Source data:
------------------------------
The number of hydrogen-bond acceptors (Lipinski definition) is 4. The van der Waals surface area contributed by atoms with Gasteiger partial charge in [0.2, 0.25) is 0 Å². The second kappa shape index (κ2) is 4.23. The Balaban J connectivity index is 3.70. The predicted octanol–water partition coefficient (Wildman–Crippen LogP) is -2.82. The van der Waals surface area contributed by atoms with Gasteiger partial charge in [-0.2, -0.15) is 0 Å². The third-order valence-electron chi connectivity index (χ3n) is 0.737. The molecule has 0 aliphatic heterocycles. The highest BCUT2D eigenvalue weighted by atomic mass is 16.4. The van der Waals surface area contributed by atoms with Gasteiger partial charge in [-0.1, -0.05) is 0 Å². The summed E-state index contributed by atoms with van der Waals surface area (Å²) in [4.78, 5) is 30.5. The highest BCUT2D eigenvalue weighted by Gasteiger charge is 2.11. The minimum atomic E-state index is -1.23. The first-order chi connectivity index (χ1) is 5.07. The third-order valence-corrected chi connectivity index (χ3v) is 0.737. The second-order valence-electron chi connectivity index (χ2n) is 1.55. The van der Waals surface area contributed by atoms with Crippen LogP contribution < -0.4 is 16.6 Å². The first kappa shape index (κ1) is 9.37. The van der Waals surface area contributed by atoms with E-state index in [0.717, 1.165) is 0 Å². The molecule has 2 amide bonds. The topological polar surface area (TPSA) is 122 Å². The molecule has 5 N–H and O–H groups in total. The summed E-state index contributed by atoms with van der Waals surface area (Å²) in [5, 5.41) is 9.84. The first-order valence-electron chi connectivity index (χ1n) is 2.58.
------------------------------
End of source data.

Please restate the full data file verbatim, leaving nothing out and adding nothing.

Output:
The number of hydrogen-bond acceptors (Lipinski definition) is 4. The van der Waals surface area contributed by atoms with Gasteiger partial charge in [0.2, 0.25) is 0 Å². The second kappa shape index (κ2) is 4.23. The Balaban J connectivity index is 3.70. The predicted octanol–water partition coefficient (Wildman–Crippen LogP) is -2.82. The van der Waals surface area contributed by atoms with Gasteiger partial charge in [-0.2, -0.15) is 0 Å². The third-order valence-electron chi connectivity index (χ3n) is 0.737. The molecule has 0 aliphatic heterocycles. The highest BCUT2D eigenvalue weighted by atomic mass is 16.4. The van der Waals surface area contributed by atoms with Gasteiger partial charge in [-0.1, -0.05) is 0 Å². The summed E-state index contributed by atoms with van der Waals surface area (Å²) in [4.78, 5) is 30.5. The highest BCUT2D eigenvalue weighted by Gasteiger charge is 2.11. The minimum atomic E-state index is -1.23. The first-order chi connectivity index (χ1) is 5.07. The third-order valence-corrected chi connectivity index (χ3v) is 0.737. The second-order valence-electron chi connectivity index (χ2n) is 1.55. The van der Waals surface area contributed by atoms with Crippen LogP contribution < -0.4 is 16.6 Å². The first kappa shape index (κ1) is 9.37. The van der Waals surface area contributed by atoms with E-state index in [0.717, 1.165) is 0 Å². The molecule has 2 amide bonds. The topological polar surface area (TPSA) is 122 Å². The molecule has 5 N–H and O–H groups in total. The summed E-state index contributed by atoms with van der Waals surface area (Å²) in [5, 5.41) is 9.84. The first-order valence-electron chi connectivity index (χ1n) is 2.58.